No, it isn’t Shrimper – clearly your comprehension of the article was so embarrassingly poor that you think he meant one thing whilst he actually meant something very different. You must have projected your own prejudices onto the words… just the same as others like you seem to have projected their own severe biases and prejudices onto the so-called “Climategate” emails to see what they wanted to see. Nothing else can explain the paranoid thinking and self-delusion of those who claimed to see so much in them that was not really there.

        BTW, the models have been extremely well validated by the historical record. Look up “hindcasting”. No doubt you get your opinions wholesale from Wattsupwiththat and similar disinformation websites.

        The vast majority of improvements in polluting emissions have been driven by the “environmental” mindset. People like you historically have done nothing except erect road blocks to that type of progress and now, in a bizarre piece of self-delusion, you appear to be almost claiming the credit for it, or at least asserting that it somehow happened naturally.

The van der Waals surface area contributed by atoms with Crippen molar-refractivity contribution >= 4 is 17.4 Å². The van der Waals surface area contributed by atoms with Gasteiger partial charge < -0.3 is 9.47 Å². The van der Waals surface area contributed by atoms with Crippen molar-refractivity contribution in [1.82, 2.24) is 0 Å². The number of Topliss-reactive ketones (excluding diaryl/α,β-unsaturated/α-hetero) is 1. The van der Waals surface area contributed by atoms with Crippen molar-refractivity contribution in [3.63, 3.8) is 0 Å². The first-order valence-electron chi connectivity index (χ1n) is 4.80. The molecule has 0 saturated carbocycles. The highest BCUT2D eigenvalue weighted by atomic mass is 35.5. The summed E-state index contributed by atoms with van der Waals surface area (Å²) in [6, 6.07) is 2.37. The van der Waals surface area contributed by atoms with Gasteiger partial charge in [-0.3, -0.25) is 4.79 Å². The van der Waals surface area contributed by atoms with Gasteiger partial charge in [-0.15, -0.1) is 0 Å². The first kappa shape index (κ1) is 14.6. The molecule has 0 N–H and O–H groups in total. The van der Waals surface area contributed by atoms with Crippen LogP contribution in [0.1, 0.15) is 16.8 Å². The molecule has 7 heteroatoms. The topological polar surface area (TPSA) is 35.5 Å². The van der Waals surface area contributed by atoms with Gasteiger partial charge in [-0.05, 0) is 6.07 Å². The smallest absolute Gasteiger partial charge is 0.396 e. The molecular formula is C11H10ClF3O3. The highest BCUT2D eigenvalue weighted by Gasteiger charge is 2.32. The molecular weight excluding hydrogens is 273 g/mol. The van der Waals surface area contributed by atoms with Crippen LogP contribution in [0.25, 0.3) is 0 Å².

Government controls and regulations brought in these effects because the commercial world always found it cheaper to pollute than to clean up. Getting the environmental costs of energy, pollution, waste of resources and habitat destruction onto the accountant’s bottom line profit and loss account for any business will allow free market forces to discriminate in favour of the efficient, the clean, the non- polluting, the restorative and the sustainable without heavy government legislation, central control or compulsion. It’s the future, it’s simple. It will work. Get right behind it now and stop sabotaging the future.

  3. While I admire Banson’s call for a negative externality tax on global warming producers (oil, et al), the biggest externality scam thieves since 2007 moved on to the ethereal negative externalities of ‘debt bombs’ — and to paraphrase Nader, ‘the economists are the only ones who can save us now’.